This week tragedy struck our community. It is a reminder of the evilness that can exist in the heart of man. Many of us have more questions than we do answers. Our hearts are heavy. We grieve for the families involved and for the things our first responders had to endure as they responded.
My newsfeed has been filled with the heaviness we all feel, especially the wives of our first responders and what their loved ones saw that tragic evening.
You don’t just wake up, and those things go away. They stay with you. That is why we need to pray for our first responders, who run into situations that the rest of us run from. I can not imagine. Pray for them. Thank them. Encourage them when you see them. They carry things with them long after the accidents and events are no longer in our newsfeeds.
As all this swirls in my head, I began wrestling with the question, “Did the church fail in this situation?”
Let me explain …
For Charles Slacks, why were there not people in his life that he could have turned to and processed things? Maybe there was. My wife reminded me last night, “You have to be willing to let people help you and be there for you.” Maybe people tried, but he wouldn’t entertain it. We will never know.
I also wonder, “Where was his band of brothers? His buddy? Somebody, anybody that he could have called or met with to vent, scream, process, wrestle out loud with? For someone to be present on the other side of him to listen without trying to fix him or the situation.
That reminds me, we also need to pray for our men and women in the military. The stress, the pace they keep, the sacrifices their families make to defend the freedoms we often take for granted and for the things they see and endure that are unimaginable as well. The PTSD from the trauma they’ve endured. They need safe spaces. They need people to love and encourage them. They need pastors, believers and counselors to be present in their lives.
I’ve said for years, “It is what the church doesn’t talk about that its people struggle with the most.” Therefore it is time to strike up some conversations, to lean in, listen, learn, love and let God do what we can’t.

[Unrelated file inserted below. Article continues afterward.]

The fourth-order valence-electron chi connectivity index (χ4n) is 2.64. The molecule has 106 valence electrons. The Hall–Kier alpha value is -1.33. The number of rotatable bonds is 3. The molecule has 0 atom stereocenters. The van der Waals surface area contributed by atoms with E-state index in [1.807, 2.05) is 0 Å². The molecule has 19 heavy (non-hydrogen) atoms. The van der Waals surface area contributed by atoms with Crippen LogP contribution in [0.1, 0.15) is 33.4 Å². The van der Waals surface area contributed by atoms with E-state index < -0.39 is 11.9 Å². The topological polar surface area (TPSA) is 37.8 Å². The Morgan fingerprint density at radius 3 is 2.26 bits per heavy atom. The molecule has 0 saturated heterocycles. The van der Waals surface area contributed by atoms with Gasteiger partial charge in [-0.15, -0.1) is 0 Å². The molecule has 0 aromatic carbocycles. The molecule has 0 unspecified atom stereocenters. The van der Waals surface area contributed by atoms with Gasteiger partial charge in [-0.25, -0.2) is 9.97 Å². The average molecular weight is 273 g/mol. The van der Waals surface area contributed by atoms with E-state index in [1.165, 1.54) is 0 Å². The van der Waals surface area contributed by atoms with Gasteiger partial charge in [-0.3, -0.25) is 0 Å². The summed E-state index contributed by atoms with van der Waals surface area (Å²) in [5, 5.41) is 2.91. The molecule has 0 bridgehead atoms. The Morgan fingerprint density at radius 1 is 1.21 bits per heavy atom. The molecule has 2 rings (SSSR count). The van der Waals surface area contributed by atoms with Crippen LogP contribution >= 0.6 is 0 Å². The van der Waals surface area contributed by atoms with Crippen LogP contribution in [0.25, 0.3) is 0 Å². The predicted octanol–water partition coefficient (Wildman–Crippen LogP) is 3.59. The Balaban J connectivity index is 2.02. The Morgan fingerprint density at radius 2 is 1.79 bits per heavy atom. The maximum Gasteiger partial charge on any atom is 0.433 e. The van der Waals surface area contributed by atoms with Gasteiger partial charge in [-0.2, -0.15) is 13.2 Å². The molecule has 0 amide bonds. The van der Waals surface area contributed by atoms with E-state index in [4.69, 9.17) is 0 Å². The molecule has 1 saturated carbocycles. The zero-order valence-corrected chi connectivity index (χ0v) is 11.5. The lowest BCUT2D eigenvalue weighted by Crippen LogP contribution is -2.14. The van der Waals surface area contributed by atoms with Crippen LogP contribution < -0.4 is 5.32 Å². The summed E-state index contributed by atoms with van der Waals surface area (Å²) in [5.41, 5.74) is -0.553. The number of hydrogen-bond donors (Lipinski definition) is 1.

I also know those who say they follow Jesus aren’t always the most loving and compassionate either. That is why I wrestled with “Did the church fail?” Did we miss the mark? Miss the opportunity to show up and be the hands and feet of Jesus? Did we miss the opportunity to show the mercy and comfort that God has shown up (2 Corinthians 1:3-7)? To show up and be present? To be a shoulder to lean on, a hand to hold?
So, here are some thoughts on how I think we can move forward in love and compassion.
We need …
— less judgment and more curiosity.
— to meet people where they are.
— to listen more and try to fix less.
— authentic relationships with those around us. That takes sacrifice, intentionality, grace, regularly checking in on one another, patience, being available, etc.
— we need to love like Jesus!
Jesus set the standard when he said, “By THIS all people will know that you are my disciples …” By what? Our buildings? Programs? Knowledge of Scripture? Where we go to church? How much we give? NO! He said that people would know we are His disciples “if you have LOVE for one another.” (John 13:35)
I don’t have all the answers, but I know our neighbors need us! They need us to show up, love, encourage, pray, listen, learn, grow and, most importantly, reflect the Jesus we say we follow.
Let’s go be the Church and show the love of Christ to those the Lord places in our paths this week!